Dan Stevens is a sucker for a good period drama. American audiences know the British actor best as Matthew Crawley, earnest heir presumptive to his fancy family's estate in the 1920s-set series "Downton Abbey," which returns January for a third season on PBS. (It has already been seen in the U.K.) The stage regular has now hopped across the pond — in person and character — to star in the Broadway revival of The Heiress, Ruth and Augustus Goetz's 1947 stage adaptation of Henry James's 1880 novel "Washington Square," which runs through Feb. 10, 2013, at the Walter Kerr Theatre. Stevens, 30, plays Morris Townsend, a man of questionable motives in courting a shy heiress. He recently spoke to Playbill.com about sharing his Broadway debut with Oscar nominee Jessica Chastain, experimenting with Tony-nominated director Moisés Kaufman, and craving the spotlight since before he can remember.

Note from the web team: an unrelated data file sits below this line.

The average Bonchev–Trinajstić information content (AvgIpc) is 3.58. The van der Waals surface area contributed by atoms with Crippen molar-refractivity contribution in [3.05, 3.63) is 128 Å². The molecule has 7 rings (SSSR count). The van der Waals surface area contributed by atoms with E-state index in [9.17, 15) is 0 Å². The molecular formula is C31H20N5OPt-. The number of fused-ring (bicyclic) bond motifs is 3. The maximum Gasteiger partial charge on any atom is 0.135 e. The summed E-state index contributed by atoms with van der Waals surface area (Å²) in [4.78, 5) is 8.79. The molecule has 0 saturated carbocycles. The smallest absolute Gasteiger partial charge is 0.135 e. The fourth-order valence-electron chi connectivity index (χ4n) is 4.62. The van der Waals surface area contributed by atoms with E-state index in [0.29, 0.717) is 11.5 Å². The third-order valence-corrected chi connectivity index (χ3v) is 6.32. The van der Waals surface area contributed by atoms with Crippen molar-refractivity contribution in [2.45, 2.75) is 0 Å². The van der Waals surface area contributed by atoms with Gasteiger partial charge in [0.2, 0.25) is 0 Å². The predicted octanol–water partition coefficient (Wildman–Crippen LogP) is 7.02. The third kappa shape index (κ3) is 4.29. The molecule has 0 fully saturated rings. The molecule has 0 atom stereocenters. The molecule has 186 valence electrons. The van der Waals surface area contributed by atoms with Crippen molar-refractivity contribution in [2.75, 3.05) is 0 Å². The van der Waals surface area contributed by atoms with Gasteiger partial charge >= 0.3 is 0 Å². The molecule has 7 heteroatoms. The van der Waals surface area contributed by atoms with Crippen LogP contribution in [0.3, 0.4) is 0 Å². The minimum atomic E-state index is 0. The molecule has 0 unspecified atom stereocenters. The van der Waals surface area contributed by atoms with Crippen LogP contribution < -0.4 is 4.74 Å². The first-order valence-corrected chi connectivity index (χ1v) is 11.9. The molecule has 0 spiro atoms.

How have you been enjoying New York City?
Dan Stevens: It's fantastic. It's one of my favorite cities, and I've always wanted to spend more time here. It's very exciting to have my family here as well.
Your second child was just born in August, so it probably wasn't the most ideal time to uproot your family and come to New York. Did you have any hesitations about doing The Heiress?
DS: Well, it's such an amazing opportunity, and I'm lucky to have a wonderful wife who was as excited about the opportunity as I was and happy to take on all the challenges that came with it.
Are you treating the gig as an extended family vacation?
DS: We've definitely been doing a lot of fun things that I wouldn't necessarily have done if I were here alone. But I also have to rest up and look after myself while doing this play, and with small kids, that's never easy.
Have you been able to see other theatre around town during rehearsals or on nights when The Heiress is dark?
DS: Not too much, no. I was very lucky to be able to see Jake Gyllenhaal in If There Is I Haven't Found It Yet, which was directed by a friend of mine, Michael Longhurst. It was a fantastic production. I hope to see more shows on our off nights. I'm desperate to see The Book of Mormon, and I've heard good things about Grace.
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